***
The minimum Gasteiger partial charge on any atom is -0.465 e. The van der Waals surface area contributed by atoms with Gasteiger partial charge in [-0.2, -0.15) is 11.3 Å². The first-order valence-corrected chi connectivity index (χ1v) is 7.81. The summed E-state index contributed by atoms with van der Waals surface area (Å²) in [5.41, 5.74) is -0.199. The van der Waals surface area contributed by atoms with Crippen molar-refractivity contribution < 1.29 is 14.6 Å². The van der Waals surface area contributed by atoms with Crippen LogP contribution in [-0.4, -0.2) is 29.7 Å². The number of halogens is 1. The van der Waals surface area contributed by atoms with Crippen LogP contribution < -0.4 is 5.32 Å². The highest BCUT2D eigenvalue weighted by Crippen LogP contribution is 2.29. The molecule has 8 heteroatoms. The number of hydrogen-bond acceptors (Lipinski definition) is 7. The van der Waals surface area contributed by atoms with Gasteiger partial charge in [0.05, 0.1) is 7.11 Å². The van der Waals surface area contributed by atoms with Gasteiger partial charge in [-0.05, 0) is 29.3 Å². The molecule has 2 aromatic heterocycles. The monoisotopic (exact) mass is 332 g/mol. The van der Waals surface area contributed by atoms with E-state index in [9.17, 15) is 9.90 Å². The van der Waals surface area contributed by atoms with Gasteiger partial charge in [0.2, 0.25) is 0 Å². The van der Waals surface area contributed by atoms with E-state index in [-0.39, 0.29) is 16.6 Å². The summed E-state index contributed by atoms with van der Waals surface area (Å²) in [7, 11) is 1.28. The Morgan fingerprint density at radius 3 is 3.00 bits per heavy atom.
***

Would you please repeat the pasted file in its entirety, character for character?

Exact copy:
The minimum Gasteiger partial charge on any atom is -0.465 e. The van der Waals surface area contributed by atoms with Gasteiger partial charge in [-0.2, -0.15) is 11.3 Å². The first-order valence-corrected chi connectivity index (χ1v) is 7.81. The summed E-state index contributed by atoms with van der Waals surface area (Å²) in [5.41, 5.74) is -0.199. The van der Waals surface area contributed by atoms with Crippen molar-refractivity contribution < 1.29 is 14.6 Å². The van der Waals surface area contributed by atoms with Crippen LogP contribution in [-0.4, -0.2) is 29.7 Å². The number of halogens is 1. The van der Waals surface area contributed by atoms with Crippen LogP contribution < -0.4 is 5.32 Å². The highest BCUT2D eigenvalue weighted by Crippen LogP contribution is 2.29. The molecule has 8 heteroatoms. The number of hydrogen-bond acceptors (Lipinski definition) is 7. The van der Waals surface area contributed by atoms with Gasteiger partial charge in [0.05, 0.1) is 7.11 Å². The van der Waals surface area contributed by atoms with Gasteiger partial charge in [-0.05, 0) is 29.3 Å². The molecule has 2 aromatic heterocycles. The monoisotopic (exact) mass is 332 g/mol. The van der Waals surface area contributed by atoms with E-state index in [9.17, 15) is 9.90 Å². The van der Waals surface area contributed by atoms with Gasteiger partial charge in [0.2, 0.25) is 0 Å². The van der Waals surface area contributed by atoms with E-state index in [-0.39, 0.29) is 16.6 Å². The summed E-state index contributed by atoms with van der Waals surface area (Å²) in [7, 11) is 1.28. The Morgan fingerprint density at radius 3 is 3.00 bits per heavy atom.